EnglishEdit

 
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Alternative formsEdit

 
A faucet.

EtymologyEdit

From Middle English faucet, fawcett, borrowed from Old French fausset, of uncertain origin. Perhaps from Late Latin falsāre or from a diminutive of Latin faux, faucēs (throat).

PronunciationEdit

NounEdit

faucet (plural faucets)

  1. (Canada, US) An exposed plumbing fitting; a tap or spigot; a regulator for controlling the flow of a liquid from a reservoir.
    • 2020, Brandon Taylor, Real Life, Daunt Books Originals, page 80:
      Wallace beats his palm against the reluctant handle of the faucet until it gives way, and the water comes out too hard, too fast.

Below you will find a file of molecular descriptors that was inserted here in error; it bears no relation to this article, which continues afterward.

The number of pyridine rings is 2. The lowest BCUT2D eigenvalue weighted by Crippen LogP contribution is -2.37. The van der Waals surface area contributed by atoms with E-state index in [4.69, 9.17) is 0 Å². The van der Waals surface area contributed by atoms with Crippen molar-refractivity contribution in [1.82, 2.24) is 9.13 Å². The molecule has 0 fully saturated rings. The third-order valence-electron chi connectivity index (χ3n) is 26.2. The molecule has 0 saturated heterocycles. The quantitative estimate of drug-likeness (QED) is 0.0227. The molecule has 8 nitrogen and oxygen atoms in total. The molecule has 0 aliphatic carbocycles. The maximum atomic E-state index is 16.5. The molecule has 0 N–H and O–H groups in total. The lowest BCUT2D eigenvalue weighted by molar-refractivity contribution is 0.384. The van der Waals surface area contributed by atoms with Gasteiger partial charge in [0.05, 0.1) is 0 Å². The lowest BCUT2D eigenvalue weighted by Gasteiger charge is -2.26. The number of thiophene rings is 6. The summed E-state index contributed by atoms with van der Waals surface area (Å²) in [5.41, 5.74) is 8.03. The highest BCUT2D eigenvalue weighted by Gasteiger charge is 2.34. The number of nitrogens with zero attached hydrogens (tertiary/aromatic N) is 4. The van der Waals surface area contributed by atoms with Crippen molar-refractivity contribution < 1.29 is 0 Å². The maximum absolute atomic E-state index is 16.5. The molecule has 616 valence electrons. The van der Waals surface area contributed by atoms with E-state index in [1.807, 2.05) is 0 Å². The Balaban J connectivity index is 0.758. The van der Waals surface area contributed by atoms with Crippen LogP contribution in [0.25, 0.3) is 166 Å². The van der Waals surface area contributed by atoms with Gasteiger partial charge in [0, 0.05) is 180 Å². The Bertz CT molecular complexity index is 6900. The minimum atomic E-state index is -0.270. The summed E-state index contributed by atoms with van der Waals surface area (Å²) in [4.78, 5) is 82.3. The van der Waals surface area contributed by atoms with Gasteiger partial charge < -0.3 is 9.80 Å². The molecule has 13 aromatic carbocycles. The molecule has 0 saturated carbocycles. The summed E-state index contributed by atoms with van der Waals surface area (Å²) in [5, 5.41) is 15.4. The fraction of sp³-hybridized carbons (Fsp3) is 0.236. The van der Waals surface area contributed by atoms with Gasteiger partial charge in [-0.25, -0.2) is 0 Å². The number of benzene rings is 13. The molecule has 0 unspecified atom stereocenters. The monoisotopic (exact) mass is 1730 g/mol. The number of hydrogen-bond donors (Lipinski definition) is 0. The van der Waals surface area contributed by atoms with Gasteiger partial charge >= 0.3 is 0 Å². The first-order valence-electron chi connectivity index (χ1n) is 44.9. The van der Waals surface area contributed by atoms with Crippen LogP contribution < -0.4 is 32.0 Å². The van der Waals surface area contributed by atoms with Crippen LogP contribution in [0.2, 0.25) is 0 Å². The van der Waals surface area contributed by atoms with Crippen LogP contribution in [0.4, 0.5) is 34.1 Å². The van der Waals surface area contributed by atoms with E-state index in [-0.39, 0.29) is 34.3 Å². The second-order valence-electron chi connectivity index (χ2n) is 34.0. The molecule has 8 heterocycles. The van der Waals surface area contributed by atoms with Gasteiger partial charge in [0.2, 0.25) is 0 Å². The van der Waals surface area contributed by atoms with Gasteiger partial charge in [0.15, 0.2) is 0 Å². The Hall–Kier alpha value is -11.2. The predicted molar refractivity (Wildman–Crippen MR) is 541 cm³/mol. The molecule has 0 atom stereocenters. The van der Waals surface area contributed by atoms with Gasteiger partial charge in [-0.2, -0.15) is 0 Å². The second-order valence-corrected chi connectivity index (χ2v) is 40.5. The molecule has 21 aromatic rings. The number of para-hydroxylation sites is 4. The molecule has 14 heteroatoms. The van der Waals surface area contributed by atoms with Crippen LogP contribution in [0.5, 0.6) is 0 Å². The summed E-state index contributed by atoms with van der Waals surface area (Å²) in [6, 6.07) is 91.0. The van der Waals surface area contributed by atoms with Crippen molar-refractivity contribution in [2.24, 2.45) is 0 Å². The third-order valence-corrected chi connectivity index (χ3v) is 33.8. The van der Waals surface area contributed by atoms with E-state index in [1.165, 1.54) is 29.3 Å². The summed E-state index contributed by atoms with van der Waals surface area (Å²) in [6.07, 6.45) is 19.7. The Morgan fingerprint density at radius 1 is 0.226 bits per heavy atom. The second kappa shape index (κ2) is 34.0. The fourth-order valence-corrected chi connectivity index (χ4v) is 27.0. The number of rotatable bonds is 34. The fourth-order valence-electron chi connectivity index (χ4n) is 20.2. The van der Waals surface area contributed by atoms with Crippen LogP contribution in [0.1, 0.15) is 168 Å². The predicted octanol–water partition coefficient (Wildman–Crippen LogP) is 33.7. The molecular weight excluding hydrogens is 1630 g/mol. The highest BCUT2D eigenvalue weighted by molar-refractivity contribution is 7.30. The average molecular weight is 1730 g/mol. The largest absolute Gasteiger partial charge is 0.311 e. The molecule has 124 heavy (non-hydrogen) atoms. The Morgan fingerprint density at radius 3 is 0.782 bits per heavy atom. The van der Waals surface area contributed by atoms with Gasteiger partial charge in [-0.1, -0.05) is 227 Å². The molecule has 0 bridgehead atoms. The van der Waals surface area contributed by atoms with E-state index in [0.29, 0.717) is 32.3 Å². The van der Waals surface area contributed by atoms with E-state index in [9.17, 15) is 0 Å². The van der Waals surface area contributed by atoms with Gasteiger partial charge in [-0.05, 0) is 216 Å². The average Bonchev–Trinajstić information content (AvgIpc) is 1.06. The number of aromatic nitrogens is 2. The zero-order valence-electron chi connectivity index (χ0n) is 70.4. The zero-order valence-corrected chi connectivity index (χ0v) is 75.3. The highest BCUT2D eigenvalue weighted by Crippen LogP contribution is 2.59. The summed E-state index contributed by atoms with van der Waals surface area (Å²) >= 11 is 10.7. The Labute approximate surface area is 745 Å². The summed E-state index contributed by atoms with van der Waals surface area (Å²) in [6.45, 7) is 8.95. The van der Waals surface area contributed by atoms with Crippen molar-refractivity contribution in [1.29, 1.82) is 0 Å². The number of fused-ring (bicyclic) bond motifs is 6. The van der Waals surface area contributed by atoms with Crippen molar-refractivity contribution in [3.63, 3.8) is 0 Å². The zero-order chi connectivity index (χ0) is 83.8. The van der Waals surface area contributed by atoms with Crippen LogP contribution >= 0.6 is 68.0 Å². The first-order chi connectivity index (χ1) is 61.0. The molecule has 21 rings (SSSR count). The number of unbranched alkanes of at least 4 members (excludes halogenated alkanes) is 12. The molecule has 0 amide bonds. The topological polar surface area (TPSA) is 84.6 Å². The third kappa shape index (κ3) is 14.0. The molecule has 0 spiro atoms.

2. (game development) One or several systems that inject currency into the game's economy, thus controlling or preventing inflation
    Antonym: sink

SynonymsEdit

HypernymsEdit

TranslationsEdit

AnagramsEdit


Middle EnglishEdit

Alternative formsEdit

EtymologyEdit

From Old French fausset, perhaps from Latin faux (throat).

NounEdit

faucet

  1. faucet

DescendantsEdit

  • English: faucet